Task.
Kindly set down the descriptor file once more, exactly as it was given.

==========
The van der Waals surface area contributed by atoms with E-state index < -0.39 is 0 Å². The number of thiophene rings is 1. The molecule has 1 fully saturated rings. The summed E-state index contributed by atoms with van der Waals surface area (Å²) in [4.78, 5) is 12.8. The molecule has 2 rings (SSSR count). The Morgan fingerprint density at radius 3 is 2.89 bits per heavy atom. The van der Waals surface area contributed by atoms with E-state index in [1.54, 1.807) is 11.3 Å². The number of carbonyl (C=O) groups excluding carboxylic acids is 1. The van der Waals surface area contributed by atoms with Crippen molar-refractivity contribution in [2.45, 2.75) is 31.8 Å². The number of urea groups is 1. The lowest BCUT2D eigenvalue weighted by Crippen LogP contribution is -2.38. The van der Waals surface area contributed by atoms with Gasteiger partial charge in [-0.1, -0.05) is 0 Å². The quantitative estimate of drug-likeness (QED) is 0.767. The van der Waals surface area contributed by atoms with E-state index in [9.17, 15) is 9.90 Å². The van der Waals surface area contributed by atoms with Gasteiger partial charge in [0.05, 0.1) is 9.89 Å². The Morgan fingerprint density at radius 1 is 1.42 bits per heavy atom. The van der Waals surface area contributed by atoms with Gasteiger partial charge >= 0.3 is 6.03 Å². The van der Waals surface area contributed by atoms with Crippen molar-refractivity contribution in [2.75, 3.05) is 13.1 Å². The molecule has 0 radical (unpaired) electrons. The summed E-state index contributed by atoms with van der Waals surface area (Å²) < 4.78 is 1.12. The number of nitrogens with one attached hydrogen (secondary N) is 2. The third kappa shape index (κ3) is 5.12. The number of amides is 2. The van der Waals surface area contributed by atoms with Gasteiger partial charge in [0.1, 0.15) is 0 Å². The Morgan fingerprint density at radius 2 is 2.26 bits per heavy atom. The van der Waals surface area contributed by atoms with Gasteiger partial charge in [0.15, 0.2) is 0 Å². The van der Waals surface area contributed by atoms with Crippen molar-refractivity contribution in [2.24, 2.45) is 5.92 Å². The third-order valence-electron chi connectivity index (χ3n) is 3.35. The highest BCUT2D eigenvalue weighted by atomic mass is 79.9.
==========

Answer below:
The van der Waals surface area contributed by atoms with E-state index < -0.39 is 0 Å². The number of thiophene rings is 1. The molecule has 1 fully saturated rings. The summed E-state index contributed by atoms with van der Waals surface area (Å²) in [4.78, 5) is 12.8. The molecule has 2 rings (SSSR count). The Morgan fingerprint density at radius 3 is 2.89 bits per heavy atom. The van der Waals surface area contributed by atoms with E-state index in [1.54, 1.807) is 11.3 Å². The number of carbonyl (C=O) groups excluding carboxylic acids is 1. The van der Waals surface area contributed by atoms with Crippen molar-refractivity contribution in [2.45, 2.75) is 31.8 Å². The number of urea groups is 1. The lowest BCUT2D eigenvalue weighted by Crippen LogP contribution is -2.38. The van der Waals surface area contributed by atoms with Gasteiger partial charge in [-0.1, -0.05) is 0 Å². The quantitative estimate of drug-likeness (QED) is 0.767. The van der Waals surface area contributed by atoms with E-state index in [9.17, 15) is 9.90 Å². The van der Waals surface area contributed by atoms with Gasteiger partial charge in [0.05, 0.1) is 9.89 Å². The Morgan fingerprint density at radius 1 is 1.42 bits per heavy atom. The van der Waals surface area contributed by atoms with Gasteiger partial charge >= 0.3 is 6.03 Å². The van der Waals surface area contributed by atoms with Crippen molar-refractivity contribution in [2.75, 3.05) is 13.1 Å². The molecule has 0 radical (unpaired) electrons. The summed E-state index contributed by atoms with van der Waals surface area (Å²) < 4.78 is 1.12. The number of nitrogens with one attached hydrogen (secondary N) is 2. The third kappa shape index (κ3) is 5.12. The number of amides is 2. The van der Waals surface area contributed by atoms with Gasteiger partial charge in [0.1, 0.15) is 0 Å². The Morgan fingerprint density at radius 2 is 2.26 bits per heavy atom. The van der Waals surface area contributed by atoms with Gasteiger partial charge in [0.15, 0.2) is 0 Å². The van der Waals surface area contributed by atoms with Crippen molar-refractivity contribution in [2.24, 2.45) is 5.92 Å². The third-order valence-electron chi connectivity index (χ3n) is 3.35. The highest BCUT2D eigenvalue weighted by atomic mass is 79.9.